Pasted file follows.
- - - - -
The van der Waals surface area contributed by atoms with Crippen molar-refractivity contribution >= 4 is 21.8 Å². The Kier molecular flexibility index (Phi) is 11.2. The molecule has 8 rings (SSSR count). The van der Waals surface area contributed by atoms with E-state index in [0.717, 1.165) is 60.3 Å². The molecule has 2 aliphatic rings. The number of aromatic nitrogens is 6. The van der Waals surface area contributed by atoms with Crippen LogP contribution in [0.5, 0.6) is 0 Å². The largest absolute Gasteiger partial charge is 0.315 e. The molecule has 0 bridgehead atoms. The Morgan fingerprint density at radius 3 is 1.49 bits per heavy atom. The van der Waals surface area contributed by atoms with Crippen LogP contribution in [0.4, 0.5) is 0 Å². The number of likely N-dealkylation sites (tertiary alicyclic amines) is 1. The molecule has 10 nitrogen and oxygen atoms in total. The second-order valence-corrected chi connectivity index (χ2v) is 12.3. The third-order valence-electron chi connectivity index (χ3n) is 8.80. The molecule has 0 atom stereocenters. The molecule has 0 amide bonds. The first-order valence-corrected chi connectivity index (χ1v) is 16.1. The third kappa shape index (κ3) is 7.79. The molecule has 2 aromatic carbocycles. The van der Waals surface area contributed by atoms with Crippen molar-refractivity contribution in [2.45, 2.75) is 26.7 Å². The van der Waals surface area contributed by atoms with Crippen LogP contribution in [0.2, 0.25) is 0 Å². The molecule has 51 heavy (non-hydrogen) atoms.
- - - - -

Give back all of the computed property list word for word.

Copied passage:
The van der Waals surface area contributed by atoms with Crippen molar-refractivity contribution >= 4 is 21.8 Å². The Kier molecular flexibility index (Phi) is 11.2. The molecule has 8 rings (SSSR count). The van der Waals surface area contributed by atoms with E-state index in [0.717, 1.165) is 60.3 Å². The molecule has 2 aliphatic rings. The number of aromatic nitrogens is 6. The van der Waals surface area contributed by atoms with Crippen LogP contribution in [0.5, 0.6) is 0 Å². The largest absolute Gasteiger partial charge is 0.315 e. The molecule has 0 bridgehead atoms. The Morgan fingerprint density at radius 3 is 1.49 bits per heavy atom. The van der Waals surface area contributed by atoms with Crippen LogP contribution in [0.4, 0.5) is 0 Å². The number of likely N-dealkylation sites (tertiary alicyclic amines) is 1. The molecule has 10 nitrogen and oxygen atoms in total. The second-order valence-corrected chi connectivity index (χ2v) is 12.3. The third-order valence-electron chi connectivity index (χ3n) is 8.80. The molecule has 0 atom stereocenters. The molecule has 0 amide bonds. The first-order valence-corrected chi connectivity index (χ1v) is 16.1. The third kappa shape index (κ3) is 7.79. The molecule has 2 aromatic carbocycles. The van der Waals surface area contributed by atoms with Crippen molar-refractivity contribution in [2.45, 2.75) is 26.7 Å². The van der Waals surface area contributed by atoms with Crippen LogP contribution in [0.2, 0.25) is 0 Å². The molecule has 51 heavy (non-hydrogen) atoms.